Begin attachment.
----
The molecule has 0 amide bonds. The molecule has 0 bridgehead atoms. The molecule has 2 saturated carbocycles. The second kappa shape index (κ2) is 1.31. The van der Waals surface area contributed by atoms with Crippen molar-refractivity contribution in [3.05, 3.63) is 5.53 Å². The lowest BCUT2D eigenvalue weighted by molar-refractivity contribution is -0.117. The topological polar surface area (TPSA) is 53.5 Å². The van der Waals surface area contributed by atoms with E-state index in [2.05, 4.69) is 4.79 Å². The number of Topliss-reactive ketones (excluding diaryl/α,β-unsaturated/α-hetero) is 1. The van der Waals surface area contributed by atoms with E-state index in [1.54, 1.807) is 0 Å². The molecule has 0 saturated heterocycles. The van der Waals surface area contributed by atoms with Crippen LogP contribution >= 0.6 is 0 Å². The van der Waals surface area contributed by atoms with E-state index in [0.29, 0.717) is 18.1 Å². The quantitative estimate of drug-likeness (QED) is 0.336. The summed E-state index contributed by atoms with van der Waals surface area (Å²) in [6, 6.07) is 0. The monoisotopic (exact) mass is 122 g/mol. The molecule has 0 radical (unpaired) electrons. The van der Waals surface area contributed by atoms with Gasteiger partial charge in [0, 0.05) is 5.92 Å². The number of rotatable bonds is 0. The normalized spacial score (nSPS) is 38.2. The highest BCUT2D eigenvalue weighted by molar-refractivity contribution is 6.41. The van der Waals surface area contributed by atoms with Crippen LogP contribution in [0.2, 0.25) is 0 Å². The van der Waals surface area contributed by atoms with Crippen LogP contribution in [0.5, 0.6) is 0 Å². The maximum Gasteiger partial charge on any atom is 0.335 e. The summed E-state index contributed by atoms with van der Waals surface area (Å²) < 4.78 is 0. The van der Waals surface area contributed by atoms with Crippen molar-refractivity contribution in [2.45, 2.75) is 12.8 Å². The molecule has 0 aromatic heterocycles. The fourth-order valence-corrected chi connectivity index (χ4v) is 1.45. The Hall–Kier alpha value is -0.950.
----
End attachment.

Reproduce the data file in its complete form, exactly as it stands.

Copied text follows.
The molecule has 0 amide bonds. The molecule has 0 bridgehead atoms. The molecule has 2 saturated carbocycles. The second kappa shape index (κ2) is 1.31. The van der Waals surface area contributed by atoms with Crippen molar-refractivity contribution in [3.05, 3.63) is 5.53 Å². The lowest BCUT2D eigenvalue weighted by molar-refractivity contribution is -0.117. The topological polar surface area (TPSA) is 53.5 Å². The van der Waals surface area contributed by atoms with E-state index in [2.05, 4.69) is 4.79 Å². The number of Topliss-reactive ketones (excluding diaryl/α,β-unsaturated/α-hetero) is 1. The van der Waals surface area contributed by atoms with E-state index in [1.54, 1.807) is 0 Å². The molecule has 0 saturated heterocycles. The van der Waals surface area contributed by atoms with Crippen LogP contribution >= 0.6 is 0 Å². The van der Waals surface area contributed by atoms with E-state index in [0.29, 0.717) is 18.1 Å². The quantitative estimate of drug-likeness (QED) is 0.336. The summed E-state index contributed by atoms with van der Waals surface area (Å²) in [6, 6.07) is 0. The monoisotopic (exact) mass is 122 g/mol. The molecule has 0 radical (unpaired) electrons. The van der Waals surface area contributed by atoms with Gasteiger partial charge in [0, 0.05) is 5.92 Å². The number of rotatable bonds is 0. The normalized spacial score (nSPS) is 38.2. The highest BCUT2D eigenvalue weighted by molar-refractivity contribution is 6.41. The van der Waals surface area contributed by atoms with Crippen LogP contribution in [0.2, 0.25) is 0 Å². The van der Waals surface area contributed by atoms with Crippen LogP contribution in [0.5, 0.6) is 0 Å². The maximum Gasteiger partial charge on any atom is 0.335 e. The summed E-state index contributed by atoms with van der Waals surface area (Å²) < 4.78 is 0. The van der Waals surface area contributed by atoms with Crippen molar-refractivity contribution in [2.45, 2.75) is 12.8 Å². The molecule has 0 aromatic heterocycles. The fourth-order valence-corrected chi connectivity index (χ4v) is 1.45. The Hall–Kier alpha value is -0.950.